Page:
The First Epistle of Paul the Apostle to the Thessalonians

New Testament Teacher Resource Manual, (2002), 208–9


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Author and Audience:The book of 1 Thessalonians was written by Paul and addressed to the church at Thessalonica (see 1 Thessalonians 1:1). Many believe it to be his earliest Epistle.

Historical Background:The Thessalonian church had its beginnings during Paul’s second missionary journey. Soon after leaving Philippi, Paul arrived in Thessalonica, a major port city and trade center on the northwest corner of the Aegean Sea (see Bible map 13). On three successive Sabbaths he preached the gospel of Jesus Christ in Jewish synagogues with a good measure of success (see Acts 17:1–4). However, some unbelieving Jews, “moved with envy,” gathered a hostile crowd that sought to assault Paul and his companions and any others who sympathized with them (see Acts 17:5). Paul, concerned for the safety of the new converts, agreed to leave (see Acts 17:10). He continued his missionary journey and at some point sent Timothy back to Thessalonica to strengthen the young church (see 1 Thessalonians 3:1–3). Later Timothy joined Paul at Corinth to report on the condition of the Thessalonian church (see Acts 18:5). Paul wrote this letter from Corinth around A.D. 50–51 to counsel the Thessalonian Saints regarding the concerns reported by Timothy.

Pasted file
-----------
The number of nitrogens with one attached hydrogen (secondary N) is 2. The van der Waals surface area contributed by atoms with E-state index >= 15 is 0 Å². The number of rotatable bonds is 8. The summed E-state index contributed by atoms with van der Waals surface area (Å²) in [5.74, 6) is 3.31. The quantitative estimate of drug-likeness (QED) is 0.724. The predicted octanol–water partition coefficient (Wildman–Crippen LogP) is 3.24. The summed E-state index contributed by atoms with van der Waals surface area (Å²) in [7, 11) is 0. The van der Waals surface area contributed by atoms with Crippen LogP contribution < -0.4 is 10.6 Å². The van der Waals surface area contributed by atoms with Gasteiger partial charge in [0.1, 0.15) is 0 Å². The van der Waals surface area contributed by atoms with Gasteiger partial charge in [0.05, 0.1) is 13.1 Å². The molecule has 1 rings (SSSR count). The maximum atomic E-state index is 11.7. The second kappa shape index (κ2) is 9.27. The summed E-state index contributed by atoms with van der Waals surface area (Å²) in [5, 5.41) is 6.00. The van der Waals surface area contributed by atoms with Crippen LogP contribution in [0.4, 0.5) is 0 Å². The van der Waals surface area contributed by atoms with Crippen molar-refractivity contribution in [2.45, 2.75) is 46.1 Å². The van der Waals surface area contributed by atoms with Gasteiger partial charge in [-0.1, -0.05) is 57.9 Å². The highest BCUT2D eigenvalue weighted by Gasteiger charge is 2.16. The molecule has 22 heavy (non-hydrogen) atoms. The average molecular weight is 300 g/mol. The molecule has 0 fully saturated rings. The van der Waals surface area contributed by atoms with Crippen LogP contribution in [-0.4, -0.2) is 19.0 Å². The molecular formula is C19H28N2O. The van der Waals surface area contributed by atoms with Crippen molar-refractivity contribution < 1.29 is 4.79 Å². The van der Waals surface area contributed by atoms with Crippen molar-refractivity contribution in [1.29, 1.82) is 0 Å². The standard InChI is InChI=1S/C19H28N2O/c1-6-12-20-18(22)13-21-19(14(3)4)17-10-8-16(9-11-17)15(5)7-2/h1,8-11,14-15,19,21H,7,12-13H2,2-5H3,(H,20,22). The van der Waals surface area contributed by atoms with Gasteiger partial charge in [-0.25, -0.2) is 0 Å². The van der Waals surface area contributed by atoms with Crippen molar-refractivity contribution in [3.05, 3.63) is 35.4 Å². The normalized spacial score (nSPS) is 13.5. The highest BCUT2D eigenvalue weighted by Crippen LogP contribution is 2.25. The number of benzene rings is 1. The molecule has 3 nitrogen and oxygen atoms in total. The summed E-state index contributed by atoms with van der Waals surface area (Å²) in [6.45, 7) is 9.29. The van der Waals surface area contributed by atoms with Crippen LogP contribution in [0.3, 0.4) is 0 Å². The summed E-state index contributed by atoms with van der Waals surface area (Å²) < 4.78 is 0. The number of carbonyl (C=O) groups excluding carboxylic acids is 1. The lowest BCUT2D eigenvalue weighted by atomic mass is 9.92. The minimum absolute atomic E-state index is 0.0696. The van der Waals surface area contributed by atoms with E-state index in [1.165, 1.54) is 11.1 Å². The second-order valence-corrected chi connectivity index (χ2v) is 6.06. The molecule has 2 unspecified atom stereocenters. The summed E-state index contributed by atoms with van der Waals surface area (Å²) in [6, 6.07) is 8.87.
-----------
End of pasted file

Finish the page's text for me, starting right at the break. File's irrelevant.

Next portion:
Theme:Paul wrote this letter to encourage the Thessalonians to live worthy lives in preparation for the coming of the Lord, and to relieve their concerns about relatives who had died without a knowledge of the gospel.